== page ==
“The inherent nature of this fruit is rasa (perfected devotion), which implies that there are no parts like the seed or skin that are to be rejected.”

There are nine main devotional practices beginning with hearing (sravanam), chanting (kirtanam) and remembering (smaranam) each traditionally represented by a particular exemplar.  Saintly Sukadeva Goswami, the main speaker in the Bhagavatam,  is the exemplar for kirtan for having devotionally recited the text non-stop for seven days, further affirming the Bhagavatam as kirtan.

We have discussed the Bhagavatam as kirtan itself. Another way to understand kirtan. specifically nam kirtanas the essence of the Bhagavatam, is to understand the message the song delivers. What is the message of theBhagavatam?

To decipher the theme of a complex text, classical hermeneutics places stress on, among other things, the first and last thing spoken in the text. The crux of the Bhagavatam is the question of King Pariksit (a dying ruler and great devotee) to that same Sukadeva Goswami, the saintly monk that appears at his death to enlighten him. The King asks Sri Sukadeva:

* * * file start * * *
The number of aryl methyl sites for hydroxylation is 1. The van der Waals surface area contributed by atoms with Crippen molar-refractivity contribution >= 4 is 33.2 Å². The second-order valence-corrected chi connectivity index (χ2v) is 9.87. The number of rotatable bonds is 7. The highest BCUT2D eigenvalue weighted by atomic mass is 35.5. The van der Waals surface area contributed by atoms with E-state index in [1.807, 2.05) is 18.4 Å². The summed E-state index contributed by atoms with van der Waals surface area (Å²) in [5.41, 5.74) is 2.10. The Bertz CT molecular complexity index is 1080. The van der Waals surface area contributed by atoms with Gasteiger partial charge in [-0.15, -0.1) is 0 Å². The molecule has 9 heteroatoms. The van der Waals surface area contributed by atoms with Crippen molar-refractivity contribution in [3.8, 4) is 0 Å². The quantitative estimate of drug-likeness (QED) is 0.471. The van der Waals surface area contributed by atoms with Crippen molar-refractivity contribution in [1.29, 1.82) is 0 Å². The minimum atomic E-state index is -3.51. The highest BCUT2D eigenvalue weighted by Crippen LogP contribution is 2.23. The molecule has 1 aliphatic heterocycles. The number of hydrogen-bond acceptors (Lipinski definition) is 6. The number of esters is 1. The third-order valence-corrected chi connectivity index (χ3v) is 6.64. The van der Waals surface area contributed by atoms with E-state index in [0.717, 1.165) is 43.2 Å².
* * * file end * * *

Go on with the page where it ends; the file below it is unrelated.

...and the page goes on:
“What is the duty of a man who is about the die and what should he not do?”

The first thing said in answer to this seminal question points not only to kirtan, but nam kirtan as the prime message of the text:

“O King, constant chanting of the holy name of the Lord after the ways of the great authorities is the doubtless and fearless way of success for all, including those who are free from all material desires, those who are desirous of all material enjoyment, and also those who are self-satisfied by dint of transcendental knowledge.”